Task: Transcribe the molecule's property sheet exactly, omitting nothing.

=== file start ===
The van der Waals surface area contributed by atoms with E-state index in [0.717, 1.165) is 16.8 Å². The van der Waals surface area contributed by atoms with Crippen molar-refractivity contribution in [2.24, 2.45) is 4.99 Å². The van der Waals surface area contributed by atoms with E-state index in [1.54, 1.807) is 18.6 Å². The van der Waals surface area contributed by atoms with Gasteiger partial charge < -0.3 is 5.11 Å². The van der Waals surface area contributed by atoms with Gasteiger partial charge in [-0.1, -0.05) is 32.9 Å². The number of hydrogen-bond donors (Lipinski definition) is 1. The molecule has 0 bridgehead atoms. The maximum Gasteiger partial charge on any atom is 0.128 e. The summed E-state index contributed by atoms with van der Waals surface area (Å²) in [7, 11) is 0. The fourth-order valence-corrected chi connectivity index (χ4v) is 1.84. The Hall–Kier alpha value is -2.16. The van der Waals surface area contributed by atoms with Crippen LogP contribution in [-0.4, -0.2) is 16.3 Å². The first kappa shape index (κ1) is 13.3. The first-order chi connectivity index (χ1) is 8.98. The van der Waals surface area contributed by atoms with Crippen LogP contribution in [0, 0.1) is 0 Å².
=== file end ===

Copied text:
The van der Waals surface area contributed by atoms with E-state index in [0.717, 1.165) is 16.8 Å². The van der Waals surface area contributed by atoms with Crippen molar-refractivity contribution in [2.24, 2.45) is 4.99 Å². The van der Waals surface area contributed by atoms with E-state index in [1.54, 1.807) is 18.6 Å². The van der Waals surface area contributed by atoms with Gasteiger partial charge < -0.3 is 5.11 Å². The van der Waals surface area contributed by atoms with Gasteiger partial charge in [-0.1, -0.05) is 32.9 Å². The number of hydrogen-bond donors (Lipinski definition) is 1. The molecule has 0 bridgehead atoms. The maximum Gasteiger partial charge on any atom is 0.128 e. The summed E-state index contributed by atoms with van der Waals surface area (Å²) in [7, 11) is 0. The fourth-order valence-corrected chi connectivity index (χ4v) is 1.84. The Hall–Kier alpha value is -2.16. The van der Waals surface area contributed by atoms with Crippen LogP contribution in [-0.4, -0.2) is 16.3 Å². The first kappa shape index (κ1) is 13.3. The first-order chi connectivity index (χ1) is 8.98. The van der Waals surface area contributed by atoms with Crippen LogP contribution in [0, 0.1) is 0 Å².